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Other titles in the Body Farm Novels series:
The Devil's Bonesby Jefferson Bass
Synopses & Reviews
In two previous New York Times bestselling novels, Jefferson Bass enthralled readers with ripped-from-the-headlines forensic cases, memorable characters, and plots that "rival Kathy Reichs and Patricia Cornwell" (Seattle Post-Intelligencer). Drawing on research at the Body Farm—three acres of land in the backwoods of Tennessee, where bodies are left to the elements to illuminate human decomposition—Bass has moved fiction to a fascinating new realm, with forensics expertise drawn from his five decades of work as the world's leading forensic anthropologist. But this latest novel cements Jefferson Bass as one of the finest writers of suspense working today, and in a work of drama, cunning, and heartbreak, thrills the reader with fiction that feels all too real.
A woman's charred body has been found inside a burned car perched atop a hill in Knoxville. Is it accidental death, or murder followed by arson? Forensic anthropologist Bill Brockton's quest for answers prompts an experiment straight from Dante's Inferno: In the dark of night, he puts bodies to the torch, researching how fire consumes flesh and bone.
In the meantime, Brockton is sent a mysterious package—a set of cremated remains that looks entirely unreal. With the help of a local crematorium, he investigates and discovers a truth too horrifying to believe: A facility in another state has not been disposing of bodies properly, instead scattering them all around the grounds.
Little does Brockton know that his research is about to collide with reality—with the force of a lit match meeting spilled gasoline. En route to trial, his nemesis, medical examiner Garland Hamilton, has escaped from custody. What follows is a deadly game of cat and mouse, played for the ultimate stakes: Brockton's own life. With help from his loyal graduate assistant, Miranda, and ace criminalist Art Bohanan, Brockton eventually tracks Hamilton, but when the police arrive, they find only a smoldering ruin. Sifting through the ashes, Brockton finds the incinerated remains of Hamilton . . . or does he? The answer—along with Brockton's ultimate test—comes in a searing moment of truth.
"The lack of a strong central plot undercuts the third forensic thriller by bestseller Bass, the team of Dr. Bill Bass, founder of Tennessee's world-renowned Body Farm, and journalist Jon Jefferson (after 2007's Flesh and Bone). Two cases occupy Dr. Bass's fictional alter ego, Dr. Bill Brockton — the death of Mary Latham, a 47-year-old Knoxville native, whose charred remains were found in a burned-out car, and a disreputable Georgia crematorium that simply dumped bodies on its grounds. These probes soon take a backseat to a cat-and-mouse game with the doctor's arch nemesis, Garland Hamilton, who tried to frame him for murder in Flesh and Bone. When Hamilton escapes from incarceration before going to trial, Brockton must keep looking over his shoulder. While a smattering of Bass's trademark authentic forensic detail lifts this main narrative thread, a more focused look at a single case might have made the novel a better read." Publishers Weekly (Copyright Reed Business Information, Inc.)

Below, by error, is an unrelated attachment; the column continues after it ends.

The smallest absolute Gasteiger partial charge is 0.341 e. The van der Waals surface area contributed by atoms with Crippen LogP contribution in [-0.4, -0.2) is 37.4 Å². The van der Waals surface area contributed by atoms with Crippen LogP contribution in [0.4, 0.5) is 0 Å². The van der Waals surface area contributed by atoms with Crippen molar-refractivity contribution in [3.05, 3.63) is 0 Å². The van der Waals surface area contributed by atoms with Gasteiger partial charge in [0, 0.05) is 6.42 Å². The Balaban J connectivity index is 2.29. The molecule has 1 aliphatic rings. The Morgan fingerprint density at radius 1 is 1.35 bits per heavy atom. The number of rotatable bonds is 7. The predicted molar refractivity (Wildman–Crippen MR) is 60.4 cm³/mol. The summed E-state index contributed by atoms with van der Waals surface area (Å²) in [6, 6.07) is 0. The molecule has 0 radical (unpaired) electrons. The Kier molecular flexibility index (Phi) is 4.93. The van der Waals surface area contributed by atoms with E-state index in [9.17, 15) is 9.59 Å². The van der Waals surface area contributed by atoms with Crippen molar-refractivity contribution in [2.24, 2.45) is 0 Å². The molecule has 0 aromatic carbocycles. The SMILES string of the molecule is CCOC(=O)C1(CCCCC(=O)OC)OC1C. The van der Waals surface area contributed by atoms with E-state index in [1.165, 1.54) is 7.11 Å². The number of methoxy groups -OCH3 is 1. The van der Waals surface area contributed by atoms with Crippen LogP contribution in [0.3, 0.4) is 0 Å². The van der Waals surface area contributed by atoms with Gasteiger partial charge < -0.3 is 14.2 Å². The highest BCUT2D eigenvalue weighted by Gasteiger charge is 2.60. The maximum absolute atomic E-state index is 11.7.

The acclaimed writing team of "Carved in Bone" and "Flesh and Bone" return with another thrilling novel of forensic suspense.
About the Author
Jefferson Bass is the writing team of Dr. Bill Bass and Jon Jefferson. Dr. Bass, a world-renowned forensic anthropologist, founded the University of Tennessee's Anthropology Research Facility—the Body Farm—a quarter century ago. He is the author or coauthor of more than two hundred scientific publications, as well as a critically acclaimed memoir about his career at the Body Farm, Death's Acre. Dr. Bass is also a dedicated teacher, honored as National Professor of the Year by the Council for Advancement and Support of Education. Jon Jefferson is a veteran journalist, writer, and documentary filmmaker. His writings have been published in the New York Times, Newsweek, USA Today, and Popular Science, and broadcast on National Public Radio. The coauthor of Death's Acre, he is also the writer and producer of two highly rated National Geographic documentaries about the Body Farm.
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